That’s going to make next year’s draft a lot more fun.

Purdue’s Caleb Swanigan staying in 2017 NBA draft

Stacy Revere/Getty Images
Leave a comment

Purdue’s Caleb Swanigan declared for the 2016 NBA draft, struggled at the combine, withdrew, got into great shape, had an All-American sophomore season, declared for the 2017 draft.

This time, he’s not turning back.

Swanigan:

Swanigan is a borderline first-round pick. He has a couple NBA-ready skills the good teams that typically pick late in the first round might covet, but thanks to trades, teams that didn’t win a playoff game this year hold most late first-round picks. They might pick someone with more upside than Swanigan.

Swanigan is a tenacious rebounder, particularly defensively. He has excellent fundamentals, size (6-foot-9 with a 7-foot-3 wingspan) and ability to read the ball, and he crashes through contact to hunt boards.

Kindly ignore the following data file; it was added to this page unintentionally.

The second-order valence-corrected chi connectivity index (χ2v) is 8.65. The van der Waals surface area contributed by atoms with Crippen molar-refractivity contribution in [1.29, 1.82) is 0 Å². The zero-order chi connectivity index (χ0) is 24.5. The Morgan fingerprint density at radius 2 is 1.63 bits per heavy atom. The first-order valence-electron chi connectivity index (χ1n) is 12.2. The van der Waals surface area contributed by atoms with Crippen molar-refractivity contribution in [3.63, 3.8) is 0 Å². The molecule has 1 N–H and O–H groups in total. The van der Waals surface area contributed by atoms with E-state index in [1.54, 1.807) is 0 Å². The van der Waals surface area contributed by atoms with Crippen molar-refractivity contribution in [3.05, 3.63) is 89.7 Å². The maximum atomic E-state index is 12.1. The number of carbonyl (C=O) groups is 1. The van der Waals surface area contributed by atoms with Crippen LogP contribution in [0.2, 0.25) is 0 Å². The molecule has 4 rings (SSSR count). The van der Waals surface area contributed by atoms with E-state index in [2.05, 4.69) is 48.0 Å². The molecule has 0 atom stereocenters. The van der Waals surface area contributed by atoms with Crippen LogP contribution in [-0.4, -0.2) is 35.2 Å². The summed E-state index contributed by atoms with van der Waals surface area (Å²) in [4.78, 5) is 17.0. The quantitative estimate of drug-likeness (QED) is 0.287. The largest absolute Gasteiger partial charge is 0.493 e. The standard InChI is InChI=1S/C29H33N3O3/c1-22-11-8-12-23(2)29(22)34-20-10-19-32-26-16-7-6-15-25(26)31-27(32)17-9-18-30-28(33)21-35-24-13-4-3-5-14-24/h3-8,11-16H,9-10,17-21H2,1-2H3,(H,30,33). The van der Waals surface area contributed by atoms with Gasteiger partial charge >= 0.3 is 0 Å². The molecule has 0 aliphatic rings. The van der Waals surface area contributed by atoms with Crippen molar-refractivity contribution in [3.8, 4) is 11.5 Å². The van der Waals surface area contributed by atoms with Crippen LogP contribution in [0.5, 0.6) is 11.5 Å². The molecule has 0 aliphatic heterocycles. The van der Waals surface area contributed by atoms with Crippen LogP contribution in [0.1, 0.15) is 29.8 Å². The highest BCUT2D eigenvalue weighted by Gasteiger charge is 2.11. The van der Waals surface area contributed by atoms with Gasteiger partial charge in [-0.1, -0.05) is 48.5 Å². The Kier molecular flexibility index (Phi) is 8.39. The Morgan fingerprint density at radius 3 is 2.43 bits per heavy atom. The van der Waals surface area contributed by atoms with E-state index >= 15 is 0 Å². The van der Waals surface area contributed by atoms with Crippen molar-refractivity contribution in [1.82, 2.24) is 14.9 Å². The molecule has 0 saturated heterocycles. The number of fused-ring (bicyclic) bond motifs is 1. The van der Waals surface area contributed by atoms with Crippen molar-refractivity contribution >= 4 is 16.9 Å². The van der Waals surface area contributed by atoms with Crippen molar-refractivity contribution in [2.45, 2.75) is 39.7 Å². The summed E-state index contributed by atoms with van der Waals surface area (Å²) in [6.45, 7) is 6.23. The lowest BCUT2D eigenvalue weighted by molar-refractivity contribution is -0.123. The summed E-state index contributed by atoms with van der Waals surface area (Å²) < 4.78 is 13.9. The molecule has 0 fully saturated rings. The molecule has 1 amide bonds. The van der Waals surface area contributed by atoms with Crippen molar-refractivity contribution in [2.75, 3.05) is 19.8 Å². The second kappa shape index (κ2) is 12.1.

He’s also a quality post-up player who can finish with either hand and has the passing ability to make that play work.

But Swanigan is slow. NBA teams have become increasingly adept at running plodders like him off the court by dragging them into pick-and-rolls. Even when on the court, he hasn’t protected the rim at satisfactory levels.

Swanigan has overcome his athletic limitations as a rebounder. He hasn’t done so in other facets of defense.

He’s hardly a dinosaur offensively. He made 45% of his 3-pointers last season, and though I’m not confident that will translate to NBA 3-point range (give the small sample and his form), he should be at least a midrange threat.

Swanigan is also just 20, young for a sophomore. He can improve.

But it’s just hard to look past his defensive limitations.

Hawks hire Travis Schlenk as general manager

Mike Zarrilli/Getty Images
Leave a comment